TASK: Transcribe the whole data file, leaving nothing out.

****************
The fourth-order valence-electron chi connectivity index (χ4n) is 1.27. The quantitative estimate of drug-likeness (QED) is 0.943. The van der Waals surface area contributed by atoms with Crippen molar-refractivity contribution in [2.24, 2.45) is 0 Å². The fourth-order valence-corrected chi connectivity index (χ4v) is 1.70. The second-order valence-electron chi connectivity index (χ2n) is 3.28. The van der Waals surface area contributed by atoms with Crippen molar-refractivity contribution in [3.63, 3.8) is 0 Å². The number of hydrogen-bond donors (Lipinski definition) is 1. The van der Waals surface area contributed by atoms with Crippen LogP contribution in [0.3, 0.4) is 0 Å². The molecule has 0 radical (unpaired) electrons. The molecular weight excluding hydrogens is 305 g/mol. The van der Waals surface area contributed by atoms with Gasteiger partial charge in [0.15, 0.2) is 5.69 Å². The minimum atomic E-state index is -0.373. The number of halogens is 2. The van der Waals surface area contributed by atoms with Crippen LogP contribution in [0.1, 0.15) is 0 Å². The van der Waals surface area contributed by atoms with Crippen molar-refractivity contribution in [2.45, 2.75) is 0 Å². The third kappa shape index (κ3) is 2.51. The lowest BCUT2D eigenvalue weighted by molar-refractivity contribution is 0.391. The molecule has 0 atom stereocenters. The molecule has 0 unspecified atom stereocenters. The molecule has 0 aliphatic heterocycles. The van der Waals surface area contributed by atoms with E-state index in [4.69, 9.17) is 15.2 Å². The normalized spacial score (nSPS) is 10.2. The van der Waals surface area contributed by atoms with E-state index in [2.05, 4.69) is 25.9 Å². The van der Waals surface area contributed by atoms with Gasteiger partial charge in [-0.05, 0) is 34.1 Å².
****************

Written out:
The fourth-order valence-electron chi connectivity index (χ4n) is 1.27. The quantitative estimate of drug-likeness (QED) is 0.943. The van der Waals surface area contributed by atoms with Crippen molar-refractivity contribution in [2.24, 2.45) is 0 Å². The fourth-order valence-corrected chi connectivity index (χ4v) is 1.70. The second-order valence-electron chi connectivity index (χ2n) is 3.28. The van der Waals surface area contributed by atoms with Crippen molar-refractivity contribution in [3.63, 3.8) is 0 Å². The number of hydrogen-bond donors (Lipinski definition) is 1. The van der Waals surface area contributed by atoms with Crippen LogP contribution in [0.3, 0.4) is 0 Å². The molecule has 0 radical (unpaired) electrons. The molecular weight excluding hydrogens is 305 g/mol. The van der Waals surface area contributed by atoms with Gasteiger partial charge in [0.15, 0.2) is 5.69 Å². The minimum atomic E-state index is -0.373. The number of halogens is 2. The van der Waals surface area contributed by atoms with Crippen LogP contribution in [0.1, 0.15) is 0 Å². The van der Waals surface area contributed by atoms with Crippen molar-refractivity contribution in [2.45, 2.75) is 0 Å². The third kappa shape index (κ3) is 2.51. The lowest BCUT2D eigenvalue weighted by molar-refractivity contribution is 0.391. The molecule has 0 atom stereocenters. The molecule has 0 unspecified atom stereocenters. The molecule has 0 aliphatic heterocycles. The van der Waals surface area contributed by atoms with E-state index in [4.69, 9.17) is 15.2 Å². The normalized spacial score (nSPS) is 10.2. The van der Waals surface area contributed by atoms with E-state index in [2.05, 4.69) is 25.9 Å². The van der Waals surface area contributed by atoms with Gasteiger partial charge in [-0.05, 0) is 34.1 Å².